7. Equipment Decisions and Implementation Plan (7:26 p.m.)

Member Kattouw presented changes to the Equipment Decisions and Implementation Plan section. Member Kattouw reported that he recommended approval of his presented changes, which was created by referencing a paper presented by Member Hage at the February 2019 OSVTAC meeting; a reference was also added to fully record voter data. Jerdonek and Hage approved of the report and of the plan as presented.

Member Hage moved to approve the Equipment Decisions and Implementation Plan as amended; Chair Jerdonek seconded the motion.

Chair Jerdonek requested a roll call vote be taken by Secretary Walker on the proposed changes.

Ayes: 3 (Hage, Jerdonek, Kattouw). Noes: 0 (None). Absent: Philips, Wasserman. The Equipment Decisions and Implementation Plan was approved with a unanimous vote (3-0).

8. San Francisco’s Next Voting System (7:28 p.m.)

Chair Jerdonek reported that the Dominion Voting System Contract between Dominion and the City and County of San Francisco was approved on Tuesday, March 12; he added that the Legislative Analyst report and a memorandum from the Director of Elections summarizing the aspects of the contract were also included in the Committee Meeting packet. He, then, received comments from Committee Members.

Member Kattouw commented that a lot of new features are exciting, that many of the features will save time, and that the upgrade brings the Department out of the early aughts (2000s) to the current era. He said the system will have more flexibility and mentioned that in order for the system to be certified by the California Secretary of State that the machine could not use the internet. He asked if California jurisdictions were actually using risk-limiting audits. Chair Jerdonek responded that a pilot was done a few years ago.

Chair Jerdonek suggested that the OSVTAC ask for sample ballot exports for the new voting machines in order to learn how to integrate the pilot project into the new system. Member Hage agreed with this suggestion and suggested using physical principles, excluding these, noting if error that incorrect, then auditing 200 ranked choice voting ballots with 99 percent probability that this is the right outcome. Member Kattouw added that this may be more difficult with ranked choice voting to figure out the proper cutoff considering the high number of ballots in a ranked choice contest.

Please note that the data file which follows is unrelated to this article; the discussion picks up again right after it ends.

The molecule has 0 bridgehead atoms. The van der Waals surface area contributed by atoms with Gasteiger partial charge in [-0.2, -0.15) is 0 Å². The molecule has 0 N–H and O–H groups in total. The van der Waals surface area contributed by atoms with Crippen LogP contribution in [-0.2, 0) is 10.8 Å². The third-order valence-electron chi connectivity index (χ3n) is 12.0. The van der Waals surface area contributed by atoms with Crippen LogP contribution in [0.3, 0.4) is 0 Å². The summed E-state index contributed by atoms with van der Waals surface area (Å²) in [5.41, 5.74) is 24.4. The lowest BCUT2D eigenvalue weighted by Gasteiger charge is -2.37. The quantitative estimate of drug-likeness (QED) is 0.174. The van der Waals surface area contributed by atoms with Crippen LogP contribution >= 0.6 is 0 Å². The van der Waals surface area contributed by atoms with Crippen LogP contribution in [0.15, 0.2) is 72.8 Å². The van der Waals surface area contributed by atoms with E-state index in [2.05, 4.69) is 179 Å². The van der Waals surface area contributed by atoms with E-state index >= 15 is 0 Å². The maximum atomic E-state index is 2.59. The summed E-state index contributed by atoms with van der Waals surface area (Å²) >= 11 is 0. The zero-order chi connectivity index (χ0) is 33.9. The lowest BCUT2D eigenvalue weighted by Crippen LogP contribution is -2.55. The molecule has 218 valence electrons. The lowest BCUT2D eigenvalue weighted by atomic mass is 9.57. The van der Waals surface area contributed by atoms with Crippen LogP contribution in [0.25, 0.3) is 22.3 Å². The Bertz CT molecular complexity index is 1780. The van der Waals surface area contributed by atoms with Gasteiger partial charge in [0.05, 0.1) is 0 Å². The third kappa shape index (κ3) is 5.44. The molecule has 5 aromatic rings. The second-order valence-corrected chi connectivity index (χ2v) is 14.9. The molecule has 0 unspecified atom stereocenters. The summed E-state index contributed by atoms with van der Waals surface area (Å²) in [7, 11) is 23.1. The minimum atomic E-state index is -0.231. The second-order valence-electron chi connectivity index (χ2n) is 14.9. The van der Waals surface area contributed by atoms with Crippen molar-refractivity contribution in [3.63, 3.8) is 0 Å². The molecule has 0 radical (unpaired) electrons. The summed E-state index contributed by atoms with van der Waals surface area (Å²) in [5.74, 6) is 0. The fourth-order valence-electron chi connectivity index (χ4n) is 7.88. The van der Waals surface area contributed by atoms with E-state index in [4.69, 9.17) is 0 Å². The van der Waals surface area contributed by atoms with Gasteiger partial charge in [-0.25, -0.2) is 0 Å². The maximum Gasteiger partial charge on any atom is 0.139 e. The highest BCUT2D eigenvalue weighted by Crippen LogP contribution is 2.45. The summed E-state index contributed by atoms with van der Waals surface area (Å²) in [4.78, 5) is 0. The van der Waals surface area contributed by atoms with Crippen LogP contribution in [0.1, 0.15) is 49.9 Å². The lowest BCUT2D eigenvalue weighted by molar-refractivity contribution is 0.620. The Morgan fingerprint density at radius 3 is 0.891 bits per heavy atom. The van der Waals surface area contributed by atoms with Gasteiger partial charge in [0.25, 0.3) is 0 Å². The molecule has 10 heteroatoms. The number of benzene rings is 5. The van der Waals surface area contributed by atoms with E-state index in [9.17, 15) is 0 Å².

9. Contributor License Agreements (CLA’s) for OSVTAC Projects (7:44 p.m.)

Chair Jerdonek reported that he did hear back from the City Attorney regarding the proposed Contributor Licensing Agreement. He stated that the City Attorney recommended to the Chair of the OSVTAC that the OSVTAC enter into the contributor licensing agreement with contributors, and that the City and County could determine later whether it wants to use the OSVTAC software.

Member Kattouw reported that the agreement would be that anyone who contributes to the software repository would enter into a signed contributor licensing agreement with the OSVTAC. The agreement would allow that the software author retain the copyright of their own contribution, but they would allow the OSVTAC and the City and County of San Francisco, should the City and County enter into the agreement, to license under the GPLv3, agree that the OSVTAC can relicense it under a separate agreement for any media created.

Member Kattouw moved to approve the CLA document that he proposed; that the OSVTAC authorized Member Kattouw to modify it slightly after being approved so it can be generalized to all OSVTAC projects, not specific to the results reporter project; and, authorize Member Kattouw to write the text that will appear at https://osvtac.github.io/cla. Member Hage seconded the motion.

Chair Jerdonek requested a roll call vote be taken by Secretary Walker to adopt Member Kattouw’s proposal as discussed.

Ayes: 3 (Hage, Jerdonek, Kattouw). Noes: 0 (None). Absent: Philips, Wasserman. The Contributor Licensing Agreement was approved with a unanimous vote (3-0).

10. Voting System Component Development (8:03 p.m.)

Members discussed the status of each Member’s progress on their development of their particular component of the voting system. Member Hage discussed complications of whether source data for elections be boolean or some other type of selection; Options include winning, election, and leading. He then elaborated on whether the choices be coded as word phrases or as single letter codes.

Public comment:

Dylan Saloner asked whether OSVTAC had a broader framework or if the focus for the Open Source Voting project was solely on building a vote tabulator. Chair Jerdonek responded that the OSVTAC has a recommendations document with a number of different components, one of which is the results reporter, which is not responsible for vote tabulation.

11. Topics for future discussion (8:16 p.m.)

The following topics were suggested for discussion or action at a future meeting:

Public comment:

Dylan Saloner asked where verification keys come into the process of Open Source Voting System Implementation.

No further topics were suggested.

Adjourned at 8:21 p.m.